Vinkesh Gulati – President, Federation of Automobile Dealer Associations

The turnover of the automotive industry in India accounts for 6.4% of overall GDP, 20% of industrial GDP and 35% of manufacturing GDP, making it one of the key sectors of the economy. Original equipment manufacturers (OEMs) and car dealerships are the two mainstays of this industry. Car dealerships are mainly SMEs that employ more than 4 million people, making them an important player in the country’s well-being. OEMs and dealerships have had a tumultuous relationship over the decades, given the financial might of OEMs and the relatively small dealership businesses that typically invest their savings in the capital-intensive automotive sector. Often, the adverse outcomes of these power imbalances end up harming consumers.

The relationship between OEMs and dealers is generally governed by dealership contracts. But the language and terms of contracts often tilt in favor of OEMs. Unfortunately, the law does little to help David, with Goliath in charge. Although OEM-dealer agreements are governed by the Indian Contracts Act of 1872, the act does not contain clear solutions to the problems faced by dealers. Indeed, the law presumes, unless proven otherwise, that the two parties are on an equal footing. Although there are coercion and undue influence provisions in the Act, the invocation of these provisions by dealers carries enormous financial and reputational costs.

Dealership contracts contain provisions that unduly favor OEMs. For example, the purchase and sale of accessories (spare parts, cosmetic add-ons, music systems) and consumables (lubricants, paints) are tightly controlled by OEMs, with dealers required to purchase these items only from equipment manufacturers or via a very short list of approved equipment. sellers. For example, many OEMs require dealers to purchase their branded oils and lubricants at a higher price, even though the same specification is available in the market at a lower price. The burden of these costs is ultimately transferred to the consumer who then avoids authorized workshops at local garages.

The contracts also contain unfair restrictions on the dealers’ businesses. In a recent case against Tata Motors, the Competition Commission of India observed that Tata Motors required dealers to facilitate financing of customer vehicles only from Tata, which was considered anti-competitive. Such provisions not only affect dealerships, but also negatively impact the consumer’s ability to choose among various financing options. This inequity extends to the compensation provisions. Most Indian dealership contracts either lack clarity on indemnification and liability or are one-sided and in favor of OEMs. In one particular case involving the now defunct United Motorcycles, a United Motorcycles dealer had to deal with a consumer complaint arising from manufacturing defects, which should clearly fall within the jurisdiction of the OEM.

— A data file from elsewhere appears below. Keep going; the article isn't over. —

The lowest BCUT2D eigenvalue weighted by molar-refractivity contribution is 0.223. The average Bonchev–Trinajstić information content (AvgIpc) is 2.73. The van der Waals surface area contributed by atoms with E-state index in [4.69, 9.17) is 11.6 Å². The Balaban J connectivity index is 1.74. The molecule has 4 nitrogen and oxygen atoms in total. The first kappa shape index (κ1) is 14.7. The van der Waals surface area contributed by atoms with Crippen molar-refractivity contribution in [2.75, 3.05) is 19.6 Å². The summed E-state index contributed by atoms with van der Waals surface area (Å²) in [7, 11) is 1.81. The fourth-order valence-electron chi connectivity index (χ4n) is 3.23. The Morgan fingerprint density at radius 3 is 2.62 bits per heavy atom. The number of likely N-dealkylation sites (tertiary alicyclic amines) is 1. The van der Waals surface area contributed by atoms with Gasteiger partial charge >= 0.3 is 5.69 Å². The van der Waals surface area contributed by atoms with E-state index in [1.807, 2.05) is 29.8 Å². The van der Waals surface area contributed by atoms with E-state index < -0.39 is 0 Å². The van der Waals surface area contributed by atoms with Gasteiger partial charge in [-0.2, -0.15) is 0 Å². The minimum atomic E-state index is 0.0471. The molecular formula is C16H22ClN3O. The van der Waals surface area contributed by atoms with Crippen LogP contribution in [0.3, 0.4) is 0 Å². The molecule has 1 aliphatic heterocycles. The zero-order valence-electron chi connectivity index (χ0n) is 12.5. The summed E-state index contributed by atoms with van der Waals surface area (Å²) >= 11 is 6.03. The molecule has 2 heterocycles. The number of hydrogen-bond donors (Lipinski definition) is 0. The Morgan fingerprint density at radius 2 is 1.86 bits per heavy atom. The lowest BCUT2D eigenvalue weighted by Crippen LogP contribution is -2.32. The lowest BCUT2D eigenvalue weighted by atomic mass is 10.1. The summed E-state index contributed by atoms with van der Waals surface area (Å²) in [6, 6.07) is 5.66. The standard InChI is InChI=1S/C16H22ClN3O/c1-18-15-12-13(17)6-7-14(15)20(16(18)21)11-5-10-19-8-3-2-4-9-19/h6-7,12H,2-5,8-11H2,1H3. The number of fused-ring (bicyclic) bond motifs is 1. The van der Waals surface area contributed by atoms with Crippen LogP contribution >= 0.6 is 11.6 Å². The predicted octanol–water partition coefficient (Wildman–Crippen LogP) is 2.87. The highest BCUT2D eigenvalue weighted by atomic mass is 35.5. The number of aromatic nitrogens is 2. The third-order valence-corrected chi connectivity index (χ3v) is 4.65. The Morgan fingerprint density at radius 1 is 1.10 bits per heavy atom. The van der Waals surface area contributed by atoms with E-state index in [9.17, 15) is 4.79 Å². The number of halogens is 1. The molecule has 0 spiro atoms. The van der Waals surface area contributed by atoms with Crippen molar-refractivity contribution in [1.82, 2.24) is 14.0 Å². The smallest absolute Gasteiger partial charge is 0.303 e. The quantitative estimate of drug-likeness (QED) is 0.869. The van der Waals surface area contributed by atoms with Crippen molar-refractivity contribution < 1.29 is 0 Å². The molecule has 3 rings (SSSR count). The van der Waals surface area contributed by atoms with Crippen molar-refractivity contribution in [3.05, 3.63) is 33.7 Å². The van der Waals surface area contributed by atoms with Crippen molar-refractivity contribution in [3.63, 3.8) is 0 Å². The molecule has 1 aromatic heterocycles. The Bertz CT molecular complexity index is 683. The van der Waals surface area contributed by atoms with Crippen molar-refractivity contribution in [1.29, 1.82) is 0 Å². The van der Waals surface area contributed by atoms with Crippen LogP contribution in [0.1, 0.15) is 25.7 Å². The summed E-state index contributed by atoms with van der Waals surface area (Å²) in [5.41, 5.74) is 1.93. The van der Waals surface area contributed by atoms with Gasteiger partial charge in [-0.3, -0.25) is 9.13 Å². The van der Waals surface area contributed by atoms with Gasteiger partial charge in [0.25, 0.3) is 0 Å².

Termination provisions are also prima facie in favor of OEMs, giving them greater flexibility while terminating contracts with inadequate notice clauses and without clear buy-back obligations. More recently, Ford announced restructuring operations in India and a look at the Ford dealership agreement clearly reflects the unfairness inherent in the contract, which details 27 different events in which the agreement can be terminated by Ford India due to specific Merchant action or inaction. There are no detailed matching events that give the dealer a similar option. The contract also imposes 12 different obligations on the concessionaire in the event of termination, regardless of the terminating party. No corresponding obligation is imposed on Ford India in this situation.

In contrast, agreements in the United States are fair, with clearly defined duties and obligations for both parties. It is pertinent to note that entities in India such as Honda have much more balanced agreements in the United States. This is largely due to the specific laws that govern OEM-dealer relationships in the United States. The law is often seen as the great equalizer that steps in to right wrongs that the market itself cannot right. The regulatory framework in the United States recognizes the power imbalance and specifically governs OEM-dealer relationships and provides checks and balances to ensure power imbalances are resolved. Such protective laws also exist in Australia and South Africa.

In India, there is no legislative protection in place to address the imbalance in concession contracts. Self-correction of imbalance is highly unlikely, given the inherent imbalance of contractual structures. The recent and relatively easy wave of releases from foreign manufacturers such as General Motors in 2017, MAN Trucks in 2018, United Motorcycles in 2019 and Harley-Davidson in 2020 illustrate this imbalance.

Protective legislation is therefore necessary. This would not only level the playing field between OEMs and dealers, but would also benefit consumers and the industry as a whole by providing for fairer contracts and more transparent business practices.

The author, Vinkesh Gulati, is president of the Federation of Automobile Dealers Associations. Views are personal.

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